Cambridge District Scout Archive

The use of an axe has been part of Scout training from the first.  In Scouting for Boys Camp Fire Yarn No. 8 describes the how and the why of axemanship.

An axe is a necessary tool for processing firewood and as a shaping tool in pioneering.  Many tasks around a camp or as neighbourly good turns require an axe.

As a skill that can lead to a trade it was part of the Forestry badge and was in use in war service works in forestry camps.  Sharp hand tools were part of many trades and most boys were in work at 14.  Any boy who had some competence with sharp tools was better equipped in a very direct way when looking for a job.

BP viewing ‘Carpentering’ at the 1911 Cambridge Rally (with axes at the belt)

Not all Scouts or Scouters were competent; then as now training is vital.  Cambridge Archives do not hold records of injuries but one with indirect and unclear links to Cambridge has been identified from the Headquarters Gazette of 1912.  The Rev. Ernest Arthur Edghill, possibly a graduate of Kings College, Cambridge, struck his foot with an axe whilst camping with St Saviours Troop (a London Church Troop).  Whilst he lost a fair amount of blood the cause of his death a few days later was blood poisoning.

The majority of photographs available show campsite processing of firewood. Several from the 1920’s to the 1940’s show the use of felling axes and the felling of large trees.

Cambridge Archives

C T Wood’s album 1920’s  
2nd Cambridge Christmas camp 1920’s
Pulling down branches 1930’s 13th Cambridge

1936    5th Cambridge (Perse)             ‘A tree was felled by scouts who were being examined for their axemanship’    

An unorthodox use of equipment by the 12th Cambridge 1930’s

1936    ‘A course of Forestry has taken place for South Cambs. Troops owing to the kindness of Mr Curtis, The Moors, Whittlesford, who put his plantations at our disposal.’ County Gazette

7th Cambridge 1937

1938    5th Cambridge (Perse) Chippenham Park, ‘we practiced tree felling…’

            Annual Display            involving inter-patrol …’Tree Felling Competitions…’

1939    5th Cambridge             Tree felling at Toft

1940    5th Cambridge (Perse) ‘A forestry camp was held at Thetford during the summer holidays.’

1941    The Scouter     Norfolk Forestry Camp for 11 – 15 year old’s.  This entry lists 1 5’ crosscut saw, 1 bush saw, 1 4lb felling axe, 2 hand axes and a peeling tool as necessary equipment.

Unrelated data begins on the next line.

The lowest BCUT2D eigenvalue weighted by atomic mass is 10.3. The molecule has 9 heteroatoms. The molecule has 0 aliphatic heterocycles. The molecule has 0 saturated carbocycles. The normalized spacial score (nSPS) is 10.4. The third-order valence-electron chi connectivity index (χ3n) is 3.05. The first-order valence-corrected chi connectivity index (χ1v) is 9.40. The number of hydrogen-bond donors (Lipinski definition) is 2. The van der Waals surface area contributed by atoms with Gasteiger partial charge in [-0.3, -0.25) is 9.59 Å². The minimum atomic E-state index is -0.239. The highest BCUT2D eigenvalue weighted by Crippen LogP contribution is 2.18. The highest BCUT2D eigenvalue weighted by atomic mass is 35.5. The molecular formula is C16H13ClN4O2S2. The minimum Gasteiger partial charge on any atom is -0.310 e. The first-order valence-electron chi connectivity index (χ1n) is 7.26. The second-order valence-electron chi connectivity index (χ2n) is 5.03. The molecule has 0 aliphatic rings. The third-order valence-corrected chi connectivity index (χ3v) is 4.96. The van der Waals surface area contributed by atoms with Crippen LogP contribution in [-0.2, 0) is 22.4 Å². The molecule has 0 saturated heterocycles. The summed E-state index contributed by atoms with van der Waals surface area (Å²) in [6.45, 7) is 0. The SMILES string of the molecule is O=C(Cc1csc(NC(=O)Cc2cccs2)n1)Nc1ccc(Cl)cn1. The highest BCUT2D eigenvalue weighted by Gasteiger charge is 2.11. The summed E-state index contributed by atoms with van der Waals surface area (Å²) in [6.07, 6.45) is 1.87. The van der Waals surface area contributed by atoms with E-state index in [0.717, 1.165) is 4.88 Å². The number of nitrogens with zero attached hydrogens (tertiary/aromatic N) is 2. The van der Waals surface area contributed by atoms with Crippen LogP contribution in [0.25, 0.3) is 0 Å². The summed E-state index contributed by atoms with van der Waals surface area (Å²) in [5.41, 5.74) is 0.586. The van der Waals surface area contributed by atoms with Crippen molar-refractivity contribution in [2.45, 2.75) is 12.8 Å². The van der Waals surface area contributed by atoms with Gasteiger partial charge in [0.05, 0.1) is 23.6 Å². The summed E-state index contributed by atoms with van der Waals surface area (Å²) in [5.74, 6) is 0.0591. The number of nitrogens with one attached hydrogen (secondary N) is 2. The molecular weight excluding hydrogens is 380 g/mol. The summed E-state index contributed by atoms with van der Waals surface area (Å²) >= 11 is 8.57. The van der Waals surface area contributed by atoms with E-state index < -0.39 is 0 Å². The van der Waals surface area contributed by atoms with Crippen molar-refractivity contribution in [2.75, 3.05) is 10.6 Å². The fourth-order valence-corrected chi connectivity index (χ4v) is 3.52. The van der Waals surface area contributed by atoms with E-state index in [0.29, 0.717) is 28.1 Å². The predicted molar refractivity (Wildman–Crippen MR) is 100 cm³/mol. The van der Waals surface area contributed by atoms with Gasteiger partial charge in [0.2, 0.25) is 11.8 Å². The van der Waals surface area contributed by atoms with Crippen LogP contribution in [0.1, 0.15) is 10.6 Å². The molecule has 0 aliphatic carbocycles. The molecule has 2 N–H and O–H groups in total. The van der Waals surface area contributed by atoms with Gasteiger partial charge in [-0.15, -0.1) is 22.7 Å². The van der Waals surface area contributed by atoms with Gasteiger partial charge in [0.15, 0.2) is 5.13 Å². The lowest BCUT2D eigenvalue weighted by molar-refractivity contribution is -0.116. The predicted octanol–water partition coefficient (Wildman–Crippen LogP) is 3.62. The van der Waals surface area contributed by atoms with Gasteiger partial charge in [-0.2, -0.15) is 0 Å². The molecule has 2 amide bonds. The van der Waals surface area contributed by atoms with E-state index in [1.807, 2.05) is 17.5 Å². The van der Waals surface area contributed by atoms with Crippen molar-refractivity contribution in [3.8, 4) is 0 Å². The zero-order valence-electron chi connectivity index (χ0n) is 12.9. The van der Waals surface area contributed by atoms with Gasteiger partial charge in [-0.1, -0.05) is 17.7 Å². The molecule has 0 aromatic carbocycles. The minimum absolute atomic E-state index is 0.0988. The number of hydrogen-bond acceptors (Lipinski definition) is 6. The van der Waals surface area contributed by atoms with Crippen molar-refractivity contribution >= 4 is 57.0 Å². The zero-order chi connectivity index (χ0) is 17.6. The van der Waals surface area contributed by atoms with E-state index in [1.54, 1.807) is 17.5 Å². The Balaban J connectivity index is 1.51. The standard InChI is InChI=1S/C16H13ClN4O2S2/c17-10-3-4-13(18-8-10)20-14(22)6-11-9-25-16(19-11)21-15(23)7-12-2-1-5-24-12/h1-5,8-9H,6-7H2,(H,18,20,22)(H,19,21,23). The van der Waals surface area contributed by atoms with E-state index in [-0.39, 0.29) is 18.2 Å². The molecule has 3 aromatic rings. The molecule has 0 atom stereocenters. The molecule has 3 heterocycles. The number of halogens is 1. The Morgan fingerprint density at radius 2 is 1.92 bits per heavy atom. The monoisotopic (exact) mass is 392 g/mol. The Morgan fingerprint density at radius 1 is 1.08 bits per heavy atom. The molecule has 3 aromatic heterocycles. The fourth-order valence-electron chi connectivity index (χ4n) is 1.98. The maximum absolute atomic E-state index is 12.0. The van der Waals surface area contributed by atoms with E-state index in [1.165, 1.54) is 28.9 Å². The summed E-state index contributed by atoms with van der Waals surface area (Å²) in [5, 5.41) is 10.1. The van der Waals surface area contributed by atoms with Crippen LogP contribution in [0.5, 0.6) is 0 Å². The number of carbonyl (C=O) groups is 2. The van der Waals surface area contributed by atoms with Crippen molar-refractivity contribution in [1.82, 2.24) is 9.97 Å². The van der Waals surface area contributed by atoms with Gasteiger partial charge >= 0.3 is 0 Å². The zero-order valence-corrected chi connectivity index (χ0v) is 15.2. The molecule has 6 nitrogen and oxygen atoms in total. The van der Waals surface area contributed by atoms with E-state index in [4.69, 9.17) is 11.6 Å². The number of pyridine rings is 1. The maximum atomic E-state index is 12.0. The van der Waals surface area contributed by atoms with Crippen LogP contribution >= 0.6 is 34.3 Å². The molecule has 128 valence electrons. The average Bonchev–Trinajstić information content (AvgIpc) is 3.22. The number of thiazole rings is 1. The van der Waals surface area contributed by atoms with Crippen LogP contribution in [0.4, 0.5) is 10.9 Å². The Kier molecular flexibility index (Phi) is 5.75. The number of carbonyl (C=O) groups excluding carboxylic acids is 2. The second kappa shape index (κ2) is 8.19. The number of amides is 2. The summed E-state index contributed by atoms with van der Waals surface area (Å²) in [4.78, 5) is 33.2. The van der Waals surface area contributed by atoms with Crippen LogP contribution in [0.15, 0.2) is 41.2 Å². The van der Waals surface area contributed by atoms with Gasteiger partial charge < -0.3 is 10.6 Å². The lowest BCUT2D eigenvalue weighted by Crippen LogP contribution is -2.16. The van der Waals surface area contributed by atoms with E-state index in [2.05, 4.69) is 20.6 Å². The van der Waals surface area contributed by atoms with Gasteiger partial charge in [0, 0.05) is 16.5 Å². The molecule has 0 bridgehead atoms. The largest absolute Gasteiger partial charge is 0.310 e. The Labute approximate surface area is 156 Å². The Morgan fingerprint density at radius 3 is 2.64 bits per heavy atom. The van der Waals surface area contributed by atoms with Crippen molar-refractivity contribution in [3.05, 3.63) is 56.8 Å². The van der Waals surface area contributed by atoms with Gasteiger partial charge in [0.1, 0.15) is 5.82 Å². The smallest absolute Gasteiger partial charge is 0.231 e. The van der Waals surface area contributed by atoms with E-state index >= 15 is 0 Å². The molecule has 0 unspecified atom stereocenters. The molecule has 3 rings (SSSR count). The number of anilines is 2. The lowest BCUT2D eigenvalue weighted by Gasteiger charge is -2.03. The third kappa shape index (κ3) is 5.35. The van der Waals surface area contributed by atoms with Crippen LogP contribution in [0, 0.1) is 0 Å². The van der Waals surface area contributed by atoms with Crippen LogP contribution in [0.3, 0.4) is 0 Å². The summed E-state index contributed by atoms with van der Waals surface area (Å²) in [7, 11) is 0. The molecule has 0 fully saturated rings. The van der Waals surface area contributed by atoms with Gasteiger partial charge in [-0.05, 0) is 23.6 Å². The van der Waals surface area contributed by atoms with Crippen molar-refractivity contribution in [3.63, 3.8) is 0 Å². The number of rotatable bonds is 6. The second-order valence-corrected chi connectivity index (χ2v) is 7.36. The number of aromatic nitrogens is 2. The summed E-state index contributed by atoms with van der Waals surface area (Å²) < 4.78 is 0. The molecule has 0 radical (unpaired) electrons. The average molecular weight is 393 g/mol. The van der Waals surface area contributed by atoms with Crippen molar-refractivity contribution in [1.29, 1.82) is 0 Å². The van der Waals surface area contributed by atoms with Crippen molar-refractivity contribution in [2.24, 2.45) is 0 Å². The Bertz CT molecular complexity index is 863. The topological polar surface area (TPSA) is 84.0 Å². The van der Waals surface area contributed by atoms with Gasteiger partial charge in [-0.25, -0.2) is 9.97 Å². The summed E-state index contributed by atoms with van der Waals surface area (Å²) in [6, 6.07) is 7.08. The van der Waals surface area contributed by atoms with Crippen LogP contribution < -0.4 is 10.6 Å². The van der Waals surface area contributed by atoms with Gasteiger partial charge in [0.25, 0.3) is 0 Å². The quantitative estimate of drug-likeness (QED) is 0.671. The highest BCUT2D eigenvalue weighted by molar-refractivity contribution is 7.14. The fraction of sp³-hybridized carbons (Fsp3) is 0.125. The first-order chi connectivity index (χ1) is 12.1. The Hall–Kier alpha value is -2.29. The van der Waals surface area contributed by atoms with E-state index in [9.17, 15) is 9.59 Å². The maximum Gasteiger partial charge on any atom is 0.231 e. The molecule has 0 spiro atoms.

1942 and 1943            5th Cambridge Axemanship at Toft ‘at which most of the senior members are now proficient.’

1944    P/L training camp including ‘less usual work such as felling and limbing a 50’ ash’

7th Cambridge 1946
7th Cambridge 1946
7th Cambridge 1947
7th Cambridge 1947

1951 7th Cambridge ‘allowed to cut down sycamore saplings’

1977    PL camp          ‘a neighbourly tree felling job that provided much fuel for future camp cooking’

1978    Forester Badge           Cambridge and Newmarket district sent 32 scouts to a day with the Wandlebury ranger.  Late in the year tree recognition may have been a problem.

Axe types

Two axes are evident in the photograph above – on the left hand what looks like a carpenters axe, on the right hand a style I would associate with a fireman’s axe but being similar to the style advertised (below) for Scouts.  I do not know the specific purpose of the spike and, as it is no longer seen on scouting axes; presumably it was not useful. The Fireman badge was available and the axe may have been intended as a wrecking tool in that role.

H Q Gazette 1921 (see axe style above)

Personal recollection   c 1972          I recall using a hand axe and a felling axe whilst at Scout camp in a field adjacent to the site of Maria Marten’s Red barn.  I have fuller recollection of the anticipatory lectures ahead of the event and using a two man cross cut saw, the only occasion I have ever used one.  It was very satisfying to work with another, get into a rhythm and ripping through the log. 

28th Cambridge           1961    Walesby          showing a standard Scout axe

JWR Archivist Feb 2019